French revolution

The French Revolution was heavily influenced by the Enlightenment thinkers and their fundamental objectives of liberty, human rights, and freedom; insinuating the creation of important French documents, comparable to the United States utilizing these...

  • Thesis Continued

    Thesis Continued
    ideas previously to create relevant systems still used today.
  • Enlightenment Ideas and Philosophers

    Enlightenment Ideas and Philosophers
    “Although the Enlightenment took place many years before the outbreak of the French Revolution, its ideas and achievements still had a profound effect on the French Revolution” (Age of Enlightenment Impact on the French Revolution). Of the many causes in the French Revolution, the Enlightenment ideas are actually looked at to be some of the major causes. The Enlightenment ideas were crucial to overthrowing King Louis XVI. Out of all Enlightenment philosophers, the most relevant and influential..
  • Enlightenment Ideas and Philosophers 2

    Enlightenment Ideas and Philosophers 2
    for the French Revolution were John Locke, Jean-Jacques Rousseau, François-Marie Arouet (Voltaire), and Baron de Montesquieu.
  • John Locke

    John Locke
    “He (John Locke) argued that people have rights, such as the right to life, liberty, and property, that have a foundation independent of the laws of any particular society” (Locke’s Political Philosophy). The French began to hear about their natural rights and collectively agreed that those rights were being violated by the French Government. In 1689, Locke wrote his Second Treatise of Government, which was 100 years before the French Revolution. It took a long time for France to revolt, even..
  • John Locke 2

    John Locke 2
    when they had key ideas and information in Europe that were enough to spark a revolution.
  • François-Marie Arouet (Voltaire)

    François-Marie Arouet (Voltaire)
    “Voltaire believed above all in the efficacy of reason. He believed social progress could be achieved through reason and that no authority—religious or political or otherwise—should be immune to challenge by reason” (Britannica). Voltaire was known for his wit and attacks on the Catholic Church. He was an advocate for freedom of religion, speech, and expression. Voltaire believed that the best weapon against a bad government was freedom of speech. An influential philosopher like Voltaire had a..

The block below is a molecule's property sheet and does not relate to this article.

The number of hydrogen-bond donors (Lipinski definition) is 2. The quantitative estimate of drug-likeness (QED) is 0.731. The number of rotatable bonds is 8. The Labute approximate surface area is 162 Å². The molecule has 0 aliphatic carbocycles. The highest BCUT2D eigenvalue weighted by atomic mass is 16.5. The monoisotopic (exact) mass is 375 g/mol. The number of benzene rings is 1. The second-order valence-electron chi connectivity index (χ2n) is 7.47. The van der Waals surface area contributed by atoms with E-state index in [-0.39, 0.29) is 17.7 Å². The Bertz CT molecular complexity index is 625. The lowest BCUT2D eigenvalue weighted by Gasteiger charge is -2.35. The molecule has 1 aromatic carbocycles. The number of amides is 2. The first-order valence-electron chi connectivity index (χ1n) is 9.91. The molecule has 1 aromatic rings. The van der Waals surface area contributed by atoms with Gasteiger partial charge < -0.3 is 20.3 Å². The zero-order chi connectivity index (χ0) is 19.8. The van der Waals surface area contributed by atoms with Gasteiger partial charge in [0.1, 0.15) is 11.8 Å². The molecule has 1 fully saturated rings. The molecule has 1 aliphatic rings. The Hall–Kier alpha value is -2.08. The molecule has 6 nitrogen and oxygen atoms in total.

• François-Marie Arouet (Voltaire) 2

    François-Marie Arouet (Voltaire) 2
    great impact on Europe in the 18th century.
  • Baron de Montesquieu

    Baron de Montesquieu
    “Montesquieu concluded that the best form of government was one in which the legislative, executive, and judicial powers were separate and kept each other in check to prevent any branch from becoming too powerful” (Developments in Democracy).Baron de Montesquieu believed that if these powers were united, then despotism would occur like it did in France. He died before the French Revolution, but the citizens of France agreed with what he wrote. With the help of Montesquieu’s ideas, the people...
  • Baron de Montesquieu 2

    Baron de Montesquieu 2
    executed King Louis and decided to fix their government with new laws, declarations, and constitutions.
  • Jean Jacques Rousseau

    Jean Jacques Rousseau
    “Rousseau believed that society and government created a social contract when their goals were freedom and the benefit of the public. Government became the supreme ruler, but its existence depended on the will of the people”. (Jean Jacques Rousseau). Jean Jacques Rousseau creatively wrote many books with topics such as opera, novels, and romance to explain his philosophy. His philosophy was that people are good, but corrupted by evils in society. He believed those evils to be science,
  • Jean Jacques Rousseau 2

    Jean Jacques Rousseau 2
    government, and social institutions. Rousseau believed that all political power should reside in the people; this is called a direct democracy where everyone could vote.
  • World Affairs

    World Affairs
    “France’s costly involvement in the American Revolution, and extravagant spending by King Louis XVI and his predecessor, had left the country on the brink of bankruptcy” (French Revolution). Other than the fact that King Louis XVI spent all the taxes on himself and his wife, the French Revolution came only 6 years after the American Revolution. France was involved in giving the Americans troops, money, and weapons, which caused them to be even more poverty-stricken. Voltaire’s idea of...
  • World Affairs

    World Affairs
    separation of church and state is an example of what needed to happen with King Louis. King Louis thought that since he was chosen by God that he could spend whatever money he wanted. By separating the church and state, the people are looked at to be better taken care of.
  • Storming of the Bastille

    Storming of the Bastille
    “On 14 July 1789, a state prison on the east side of Paris, known as the Bastille, was attacked by an angry and aggressive mob. The prison had become a symbol of the monarchy’s dictatorial rule, and the event became one of the defining moments in the Revolution that followed” (Storming of the Bastille). The start of the Revolution came at the time of the storming of the Bastille Prison. The prison only had 7 prisoners in it at the time, but the mob came for the ammunition. The mob killed the..
  • Storming of the Bastille 2

    Storming of the Bastille 2
    governor, who would not comply, and proceeded to carry his head on a spike on the streets. In this event, a republic began to set up the ideas of “liberty, equality, and brotherhood” which have similarities to John Locke’s three natural rights of people. The French realized they deserved these rights and put their plans to get them into action.